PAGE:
Xi Jinping promises to open China’s door wider for foreign investors
Country must provide a good business environment to compete, and not just use the old tricks of lower taxes, cheap land and subsidies, leader says
China will open its doors “wider and wider” to foreign investors, Chinese President Xi Jinping said on Tuesday in his opening speech at the Boao Forum for Asia.
Beijing has long faced criticism about the restrictions it places on access to its markets, and as a result some foreign companies involved in labour-intensive manufacturing have relocated to other countries. Even the US is offering tax incentives in a bid to lure American business to move back home.
China must provide a good business environment to compete, and not just use the old tricks of lower taxes, cheap land and subsidies, Xi said.
“The investment environment is like air, and fresh air can attract more foreign capital,” he said.
“In the past, China mainly relied on preferential policies to attract foreign investment, and now it must rely more on improving its investment environment,” he said, while also promising to make fair and transparent rules and to enhance protection of intellectual property rights.
The government must “resolutely eradicate any factor that keeps the market from playing a decisive role in resource allocation”, he said.
Peng Peng, vice-president of the Guangdong-based South Nongovernmental Think-tank, said Xi’s speech “showed that China would be more strict in adhering to the rules set by the World Trade Organisation”.
“The tactical significance of Xi’s speech is that although he was responding to Trump and the trade war, he wanted to show people it was not a forced concession,” he said.
The American Chamber of Commerce in South China, which represents the interests of American firms in the Pearl River Delta, said that while it welcomed Xi’s comments, it would adopt a wait-and-see approach.
“All this is expected to create a bigger market, more capital, more products, and more business opportunities for foreign investors,” it said in note. “But we reserve our full confidence until the new polices are fully implemented.”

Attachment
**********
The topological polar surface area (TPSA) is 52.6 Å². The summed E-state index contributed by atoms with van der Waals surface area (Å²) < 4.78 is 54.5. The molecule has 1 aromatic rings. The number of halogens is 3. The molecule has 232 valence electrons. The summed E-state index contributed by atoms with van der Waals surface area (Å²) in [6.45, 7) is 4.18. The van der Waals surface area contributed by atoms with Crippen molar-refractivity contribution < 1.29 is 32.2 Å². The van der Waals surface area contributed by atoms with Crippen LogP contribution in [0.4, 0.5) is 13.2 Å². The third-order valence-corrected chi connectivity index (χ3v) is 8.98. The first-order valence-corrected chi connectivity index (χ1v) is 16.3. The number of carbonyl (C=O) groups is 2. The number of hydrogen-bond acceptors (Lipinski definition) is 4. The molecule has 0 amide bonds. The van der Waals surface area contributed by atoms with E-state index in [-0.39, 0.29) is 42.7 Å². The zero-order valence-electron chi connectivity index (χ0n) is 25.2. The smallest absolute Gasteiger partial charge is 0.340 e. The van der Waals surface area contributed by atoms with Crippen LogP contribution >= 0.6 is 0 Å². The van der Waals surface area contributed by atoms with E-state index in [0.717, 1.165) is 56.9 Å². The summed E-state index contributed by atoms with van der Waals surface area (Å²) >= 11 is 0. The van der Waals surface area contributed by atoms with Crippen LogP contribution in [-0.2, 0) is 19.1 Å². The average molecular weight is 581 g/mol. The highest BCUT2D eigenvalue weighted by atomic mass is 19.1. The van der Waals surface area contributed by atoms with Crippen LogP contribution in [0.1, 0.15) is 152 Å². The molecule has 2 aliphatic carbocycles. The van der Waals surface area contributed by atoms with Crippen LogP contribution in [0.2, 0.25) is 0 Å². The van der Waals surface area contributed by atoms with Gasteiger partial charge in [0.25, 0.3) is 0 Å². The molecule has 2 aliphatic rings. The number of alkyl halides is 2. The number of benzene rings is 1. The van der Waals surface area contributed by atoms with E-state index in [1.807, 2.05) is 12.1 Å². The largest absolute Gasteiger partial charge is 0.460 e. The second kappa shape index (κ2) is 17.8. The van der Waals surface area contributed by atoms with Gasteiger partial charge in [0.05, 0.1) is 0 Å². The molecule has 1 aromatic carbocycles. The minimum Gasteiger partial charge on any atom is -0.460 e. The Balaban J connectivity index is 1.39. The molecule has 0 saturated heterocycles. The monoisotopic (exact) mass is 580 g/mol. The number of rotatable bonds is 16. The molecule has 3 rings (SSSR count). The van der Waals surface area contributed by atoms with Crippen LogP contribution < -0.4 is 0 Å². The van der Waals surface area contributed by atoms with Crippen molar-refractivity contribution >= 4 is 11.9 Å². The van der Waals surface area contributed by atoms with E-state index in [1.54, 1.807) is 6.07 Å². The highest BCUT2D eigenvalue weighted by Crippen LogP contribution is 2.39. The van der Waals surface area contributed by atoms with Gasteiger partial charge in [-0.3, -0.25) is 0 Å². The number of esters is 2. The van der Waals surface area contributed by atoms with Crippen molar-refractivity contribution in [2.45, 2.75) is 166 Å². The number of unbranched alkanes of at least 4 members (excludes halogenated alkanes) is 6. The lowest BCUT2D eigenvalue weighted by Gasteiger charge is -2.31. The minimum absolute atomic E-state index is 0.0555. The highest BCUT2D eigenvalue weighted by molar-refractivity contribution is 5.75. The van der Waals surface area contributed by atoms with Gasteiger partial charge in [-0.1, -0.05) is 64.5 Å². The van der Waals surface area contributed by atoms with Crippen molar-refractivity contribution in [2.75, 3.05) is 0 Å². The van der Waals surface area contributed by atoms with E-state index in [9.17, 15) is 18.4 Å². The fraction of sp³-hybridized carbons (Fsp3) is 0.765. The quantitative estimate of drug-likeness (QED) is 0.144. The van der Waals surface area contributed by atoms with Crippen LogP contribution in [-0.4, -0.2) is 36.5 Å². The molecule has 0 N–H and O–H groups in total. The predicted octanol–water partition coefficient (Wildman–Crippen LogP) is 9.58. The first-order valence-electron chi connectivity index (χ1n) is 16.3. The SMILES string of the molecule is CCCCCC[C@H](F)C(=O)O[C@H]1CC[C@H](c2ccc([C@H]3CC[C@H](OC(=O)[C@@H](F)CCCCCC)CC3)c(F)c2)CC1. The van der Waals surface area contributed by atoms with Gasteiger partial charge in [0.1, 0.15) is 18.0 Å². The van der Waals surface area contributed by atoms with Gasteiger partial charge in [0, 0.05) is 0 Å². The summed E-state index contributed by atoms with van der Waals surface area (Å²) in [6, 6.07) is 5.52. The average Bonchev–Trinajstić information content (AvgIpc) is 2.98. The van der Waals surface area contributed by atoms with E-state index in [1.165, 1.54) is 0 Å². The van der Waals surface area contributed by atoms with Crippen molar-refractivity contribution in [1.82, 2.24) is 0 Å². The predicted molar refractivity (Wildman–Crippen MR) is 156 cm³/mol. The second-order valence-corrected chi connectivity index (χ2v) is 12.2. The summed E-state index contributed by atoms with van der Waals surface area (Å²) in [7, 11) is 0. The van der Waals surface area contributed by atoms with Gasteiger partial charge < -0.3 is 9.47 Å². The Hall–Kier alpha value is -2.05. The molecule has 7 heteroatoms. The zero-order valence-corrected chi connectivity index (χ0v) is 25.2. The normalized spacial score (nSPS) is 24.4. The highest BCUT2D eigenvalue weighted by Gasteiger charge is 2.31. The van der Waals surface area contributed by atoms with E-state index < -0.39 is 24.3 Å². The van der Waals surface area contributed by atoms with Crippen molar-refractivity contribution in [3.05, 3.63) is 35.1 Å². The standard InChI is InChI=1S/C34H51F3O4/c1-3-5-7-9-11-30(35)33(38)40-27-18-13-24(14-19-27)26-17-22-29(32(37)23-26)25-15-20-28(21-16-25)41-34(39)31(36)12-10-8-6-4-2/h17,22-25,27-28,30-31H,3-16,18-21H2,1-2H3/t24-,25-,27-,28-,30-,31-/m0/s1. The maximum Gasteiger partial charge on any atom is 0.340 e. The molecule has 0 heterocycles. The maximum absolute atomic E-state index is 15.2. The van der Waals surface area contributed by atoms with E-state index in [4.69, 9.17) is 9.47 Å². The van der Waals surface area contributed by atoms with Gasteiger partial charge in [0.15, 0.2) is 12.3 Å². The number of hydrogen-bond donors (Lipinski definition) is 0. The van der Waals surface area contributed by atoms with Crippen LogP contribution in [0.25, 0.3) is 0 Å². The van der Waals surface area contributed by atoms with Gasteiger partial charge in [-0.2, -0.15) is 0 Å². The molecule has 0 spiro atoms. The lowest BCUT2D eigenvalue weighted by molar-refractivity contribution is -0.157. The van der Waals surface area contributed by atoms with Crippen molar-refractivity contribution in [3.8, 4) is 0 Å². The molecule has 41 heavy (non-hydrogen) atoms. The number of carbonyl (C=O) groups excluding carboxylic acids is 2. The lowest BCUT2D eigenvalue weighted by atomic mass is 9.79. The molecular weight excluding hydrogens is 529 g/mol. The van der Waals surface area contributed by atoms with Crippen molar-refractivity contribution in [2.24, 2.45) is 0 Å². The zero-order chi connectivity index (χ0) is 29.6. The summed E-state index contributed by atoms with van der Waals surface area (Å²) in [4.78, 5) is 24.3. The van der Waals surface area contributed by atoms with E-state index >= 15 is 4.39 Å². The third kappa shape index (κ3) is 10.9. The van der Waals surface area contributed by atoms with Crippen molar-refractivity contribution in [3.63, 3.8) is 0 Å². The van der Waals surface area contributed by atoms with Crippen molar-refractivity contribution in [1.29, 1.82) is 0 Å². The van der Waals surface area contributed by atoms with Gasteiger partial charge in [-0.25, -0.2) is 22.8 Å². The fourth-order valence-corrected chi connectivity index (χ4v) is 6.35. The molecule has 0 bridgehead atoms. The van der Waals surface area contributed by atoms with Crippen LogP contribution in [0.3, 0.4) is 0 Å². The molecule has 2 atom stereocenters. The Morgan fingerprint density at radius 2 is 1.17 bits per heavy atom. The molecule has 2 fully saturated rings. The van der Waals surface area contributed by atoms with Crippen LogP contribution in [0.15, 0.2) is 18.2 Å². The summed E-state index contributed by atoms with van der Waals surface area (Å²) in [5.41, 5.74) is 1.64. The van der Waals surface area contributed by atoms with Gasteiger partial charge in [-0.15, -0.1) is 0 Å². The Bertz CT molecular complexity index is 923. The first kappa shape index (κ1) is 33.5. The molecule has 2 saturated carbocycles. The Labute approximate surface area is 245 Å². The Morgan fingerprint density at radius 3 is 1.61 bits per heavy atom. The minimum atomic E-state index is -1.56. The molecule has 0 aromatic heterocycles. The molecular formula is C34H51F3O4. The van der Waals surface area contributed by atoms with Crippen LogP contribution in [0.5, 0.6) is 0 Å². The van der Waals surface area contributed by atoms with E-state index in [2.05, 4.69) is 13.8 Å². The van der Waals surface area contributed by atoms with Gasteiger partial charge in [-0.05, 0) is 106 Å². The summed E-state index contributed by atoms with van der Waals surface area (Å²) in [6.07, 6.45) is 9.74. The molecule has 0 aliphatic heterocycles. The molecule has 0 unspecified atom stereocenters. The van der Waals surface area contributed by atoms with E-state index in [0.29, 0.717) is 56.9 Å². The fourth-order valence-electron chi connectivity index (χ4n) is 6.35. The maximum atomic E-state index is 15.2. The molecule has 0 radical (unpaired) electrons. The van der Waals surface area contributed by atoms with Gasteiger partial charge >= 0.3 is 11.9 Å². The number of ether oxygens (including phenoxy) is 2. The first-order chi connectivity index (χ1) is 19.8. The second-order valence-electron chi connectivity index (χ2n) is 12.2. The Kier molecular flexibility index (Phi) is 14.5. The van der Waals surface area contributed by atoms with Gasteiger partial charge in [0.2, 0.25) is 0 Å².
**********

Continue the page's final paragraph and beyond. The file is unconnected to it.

According to a report released by the chamber last month, problems such as China’s tax regime, land acquisition policy and cybersecurity law – which greatly increase operating costs – are the main concerns for foreign firms operating in China.
US companies have also complained that Chinese authorities do not allow them open access to markets and discriminate against them when they compete with Chinese rivals, the report said.
Foreign direct foreign investment into China rose 4 per cent year on year in 2017 to US$131 billion, according to official figures.
Guo Wanda, vice-president of the Shenzhen-based China Development Institute, said Xi’s speech raised hopes that Guangdong would have more room to reform and improve the efficiency of its legal system and develop a more Hong Kong-like administration.
“Improving the business environment means lowering operating costs for foreign firms. It needs to be transparent in its government policy … and protect property rights to ensure a fair market,” he said.
At the early stages of its opening up in 1980s and 1990s, China offered various incentives for foreign firms to set up factories in the mainland, especially in the Pearl and Yangtze River Deltas.
But as Beijing has phased out such perks, foreign firms’ production costs have soared.